- Exposure to loud noise. Loud noises, such as those from heavy equipment, chain saws and firearms, are common sources of noise-related hearing loss. Portable music devices, such as MP3 players or iPods, also can cause noise-related hearing loss if played loudly for long periods. Tinnitus caused by short-term exposure, such as attending a loud concert, usually goes away; both short- and long-term exposure to loud sound can cause permanent damage.
- Earwax blockage. Earwax protects your ear canal by trapping dirt and slowing the growth of bacteria. When too much earwax accumulates, it becomes too hard to wash away naturally, causing hearing loss or irritation of the eardrum, which can lead to tinnitus.
- Ear bone changes. Stiffening of the bones in your middle ear (otosclerosis) may affect your hearing and cause tinnitus. This condition, caused by abnormal bone growth, tends to run in families.
Other causes of tinnitus
Some causes of tinnitus are less common, including:
- Meniere’s disease. Tinnitus can be an early indicator of Meniere’s disease, an inner ear disorder that may be caused by abnormal inner ear fluid pressure.
- TMJ disorders. Problems with the temporomandibular joint, the joint on each side of your head in front of your ears, where your lower jawbone meets your skull, can cause tinnitus.
- Head injuries or neck injuries. Head or neck trauma can affect the inner ear, hearing nerves or brain function linked to hearing. Such injuries generally cause tinnitus in only one ear.
- Acoustic neuroma. This noncancerous (benign) tumor develops on the cranial nerve that runs from your brain to your inner ear and controls balance and hearing. Also called vestibular schwannoma, this condition generally causes tinnitus in only one ear.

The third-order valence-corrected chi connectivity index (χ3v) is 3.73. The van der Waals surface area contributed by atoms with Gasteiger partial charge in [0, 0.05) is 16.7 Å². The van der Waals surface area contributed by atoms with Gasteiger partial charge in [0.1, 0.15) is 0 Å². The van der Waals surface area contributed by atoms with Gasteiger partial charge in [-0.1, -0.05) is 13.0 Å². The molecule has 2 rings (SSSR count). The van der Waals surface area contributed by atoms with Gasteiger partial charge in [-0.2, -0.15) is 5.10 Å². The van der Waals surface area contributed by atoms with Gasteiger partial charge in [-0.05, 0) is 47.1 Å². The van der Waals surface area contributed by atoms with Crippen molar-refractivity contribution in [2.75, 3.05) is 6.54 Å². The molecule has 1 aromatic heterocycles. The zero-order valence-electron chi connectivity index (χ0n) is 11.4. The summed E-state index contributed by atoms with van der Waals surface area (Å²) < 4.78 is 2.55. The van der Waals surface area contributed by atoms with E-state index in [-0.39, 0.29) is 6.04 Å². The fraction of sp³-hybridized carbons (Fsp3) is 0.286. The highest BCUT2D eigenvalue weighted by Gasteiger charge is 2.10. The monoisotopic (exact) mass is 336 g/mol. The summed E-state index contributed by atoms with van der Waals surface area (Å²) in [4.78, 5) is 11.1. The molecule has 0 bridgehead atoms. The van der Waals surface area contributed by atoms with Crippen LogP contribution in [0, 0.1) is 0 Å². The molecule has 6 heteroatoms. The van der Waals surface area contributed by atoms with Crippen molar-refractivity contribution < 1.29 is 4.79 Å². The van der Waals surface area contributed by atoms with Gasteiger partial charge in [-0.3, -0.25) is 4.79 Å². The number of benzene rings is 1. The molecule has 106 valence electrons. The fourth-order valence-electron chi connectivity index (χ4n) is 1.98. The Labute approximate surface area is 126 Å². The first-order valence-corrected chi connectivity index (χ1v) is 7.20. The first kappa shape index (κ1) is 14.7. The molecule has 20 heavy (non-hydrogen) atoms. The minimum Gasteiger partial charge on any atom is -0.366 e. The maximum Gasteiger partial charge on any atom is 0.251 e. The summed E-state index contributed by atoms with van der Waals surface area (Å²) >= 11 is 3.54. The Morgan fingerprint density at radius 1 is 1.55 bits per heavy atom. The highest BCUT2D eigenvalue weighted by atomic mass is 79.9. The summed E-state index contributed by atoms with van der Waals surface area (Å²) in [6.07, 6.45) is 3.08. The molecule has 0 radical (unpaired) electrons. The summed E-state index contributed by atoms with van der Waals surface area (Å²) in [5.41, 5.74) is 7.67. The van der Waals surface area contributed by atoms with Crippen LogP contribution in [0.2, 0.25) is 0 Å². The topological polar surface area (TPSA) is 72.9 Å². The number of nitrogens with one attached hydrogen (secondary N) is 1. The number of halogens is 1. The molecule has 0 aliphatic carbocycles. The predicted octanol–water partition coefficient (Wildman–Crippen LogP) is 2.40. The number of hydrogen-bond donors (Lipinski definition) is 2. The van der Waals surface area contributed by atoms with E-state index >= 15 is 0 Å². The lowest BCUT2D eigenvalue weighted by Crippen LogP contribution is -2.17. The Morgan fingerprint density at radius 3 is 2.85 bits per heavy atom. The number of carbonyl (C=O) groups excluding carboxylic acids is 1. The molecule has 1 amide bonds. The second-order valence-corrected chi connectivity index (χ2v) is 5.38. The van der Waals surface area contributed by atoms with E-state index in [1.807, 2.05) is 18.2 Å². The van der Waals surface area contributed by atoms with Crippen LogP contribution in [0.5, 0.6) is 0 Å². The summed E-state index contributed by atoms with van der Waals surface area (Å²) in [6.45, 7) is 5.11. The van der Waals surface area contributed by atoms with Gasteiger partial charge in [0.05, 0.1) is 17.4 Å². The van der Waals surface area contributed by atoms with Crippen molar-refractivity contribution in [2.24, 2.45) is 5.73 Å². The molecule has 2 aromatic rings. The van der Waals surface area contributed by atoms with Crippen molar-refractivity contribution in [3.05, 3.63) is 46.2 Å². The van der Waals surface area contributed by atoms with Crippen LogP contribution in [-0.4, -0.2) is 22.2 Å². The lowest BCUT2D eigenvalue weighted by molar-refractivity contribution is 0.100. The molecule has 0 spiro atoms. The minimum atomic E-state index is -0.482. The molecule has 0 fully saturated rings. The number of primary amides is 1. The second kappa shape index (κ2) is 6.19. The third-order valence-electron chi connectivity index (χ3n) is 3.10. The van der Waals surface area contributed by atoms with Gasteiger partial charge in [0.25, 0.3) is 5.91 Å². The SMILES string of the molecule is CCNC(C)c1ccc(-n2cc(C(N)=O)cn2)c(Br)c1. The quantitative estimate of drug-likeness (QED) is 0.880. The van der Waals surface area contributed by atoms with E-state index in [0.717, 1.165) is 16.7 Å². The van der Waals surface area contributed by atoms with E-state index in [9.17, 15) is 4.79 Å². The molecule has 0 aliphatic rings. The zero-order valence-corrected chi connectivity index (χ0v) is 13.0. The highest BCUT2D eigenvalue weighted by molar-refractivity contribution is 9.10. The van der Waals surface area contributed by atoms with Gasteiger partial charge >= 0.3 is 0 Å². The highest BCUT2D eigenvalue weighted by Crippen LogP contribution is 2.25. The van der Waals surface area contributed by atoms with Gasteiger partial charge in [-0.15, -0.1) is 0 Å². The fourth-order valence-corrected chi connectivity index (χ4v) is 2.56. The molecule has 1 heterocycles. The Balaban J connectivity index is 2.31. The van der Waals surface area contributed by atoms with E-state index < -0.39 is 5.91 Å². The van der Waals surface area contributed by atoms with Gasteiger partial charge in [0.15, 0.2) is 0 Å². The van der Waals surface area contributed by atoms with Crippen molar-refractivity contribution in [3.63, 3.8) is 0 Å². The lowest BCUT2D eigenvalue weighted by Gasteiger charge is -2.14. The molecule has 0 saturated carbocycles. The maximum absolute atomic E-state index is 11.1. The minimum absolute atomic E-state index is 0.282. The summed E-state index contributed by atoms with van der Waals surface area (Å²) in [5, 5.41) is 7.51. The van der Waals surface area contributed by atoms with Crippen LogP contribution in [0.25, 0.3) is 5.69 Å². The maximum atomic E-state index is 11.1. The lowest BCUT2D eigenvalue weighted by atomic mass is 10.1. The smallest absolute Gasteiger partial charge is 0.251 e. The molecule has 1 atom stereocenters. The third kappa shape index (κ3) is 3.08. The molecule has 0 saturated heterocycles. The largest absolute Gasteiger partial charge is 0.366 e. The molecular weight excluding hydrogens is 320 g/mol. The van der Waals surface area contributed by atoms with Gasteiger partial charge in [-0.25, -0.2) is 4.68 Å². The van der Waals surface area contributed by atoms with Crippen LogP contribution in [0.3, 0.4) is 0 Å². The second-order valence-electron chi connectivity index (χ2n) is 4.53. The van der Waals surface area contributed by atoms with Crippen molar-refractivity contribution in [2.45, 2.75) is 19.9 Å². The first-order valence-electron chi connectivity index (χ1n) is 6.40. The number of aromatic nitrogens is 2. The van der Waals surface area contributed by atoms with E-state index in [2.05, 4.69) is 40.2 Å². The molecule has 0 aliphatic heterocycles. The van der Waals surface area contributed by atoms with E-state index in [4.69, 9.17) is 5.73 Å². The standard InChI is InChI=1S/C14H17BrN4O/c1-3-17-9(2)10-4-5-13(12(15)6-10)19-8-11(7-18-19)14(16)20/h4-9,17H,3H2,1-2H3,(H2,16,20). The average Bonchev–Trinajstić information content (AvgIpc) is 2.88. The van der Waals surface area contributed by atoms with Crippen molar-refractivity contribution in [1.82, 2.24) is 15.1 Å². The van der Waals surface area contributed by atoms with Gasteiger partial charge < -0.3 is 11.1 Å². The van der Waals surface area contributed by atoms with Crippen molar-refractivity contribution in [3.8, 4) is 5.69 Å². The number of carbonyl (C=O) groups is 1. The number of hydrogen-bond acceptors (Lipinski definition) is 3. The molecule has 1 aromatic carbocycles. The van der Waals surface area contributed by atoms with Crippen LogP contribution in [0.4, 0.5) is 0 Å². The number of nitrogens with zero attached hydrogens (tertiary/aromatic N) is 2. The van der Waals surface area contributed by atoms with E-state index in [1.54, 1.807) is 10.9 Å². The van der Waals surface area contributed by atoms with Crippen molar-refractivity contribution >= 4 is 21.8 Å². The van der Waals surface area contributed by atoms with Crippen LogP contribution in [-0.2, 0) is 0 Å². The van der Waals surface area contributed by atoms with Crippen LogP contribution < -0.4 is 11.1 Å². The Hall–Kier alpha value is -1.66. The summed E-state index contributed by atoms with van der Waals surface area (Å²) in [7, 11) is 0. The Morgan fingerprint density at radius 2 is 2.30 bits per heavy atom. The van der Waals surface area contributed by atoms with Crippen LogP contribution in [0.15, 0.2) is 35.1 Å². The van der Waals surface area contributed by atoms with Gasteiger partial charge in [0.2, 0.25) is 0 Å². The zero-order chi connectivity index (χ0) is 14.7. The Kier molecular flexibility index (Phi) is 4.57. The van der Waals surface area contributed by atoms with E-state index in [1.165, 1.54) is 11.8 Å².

- Eustachian tube dysfunction. In this condition, the tube in your ear connecting the middle ear to your upper throat remains expanded all the time, which can make your ear feel full. Loss of a significant amount of weight, pregnancy and radiation therapy can sometimes cause this type of dysfunction.
- Muscle spasms in the inner ear. Muscles in the inner ear can tense up (spasm), which can result in tinnitus, hearing loss and a feeling of fullness in the ear. This sometimes happens for no explainable reason, but can also be caused by neurologic diseases, including multiple sclerosis.
Blood vessel disorders linked to tinnitus
In rare cases, tinnitus is caused by a blood vessel disorder. This type of tinnitus is called pulsatile tinnitus. Causes include:
- Atherosclerosis. With age and buildup of cholesterol and other deposits, major blood vessels close to your middle and inner ear lose some of their elasticity — the ability to flex or expand slightly with each heartbeat. That causes blood flow to become more forceful, making it easier for your ear to detect the beats. You can generally hear this type of tinnitus in both ears.
- Head and neck tumors. A tumor that presses on blood vessels in your head or neck (vascular neoplasm) can cause tinnitus and other symptoms.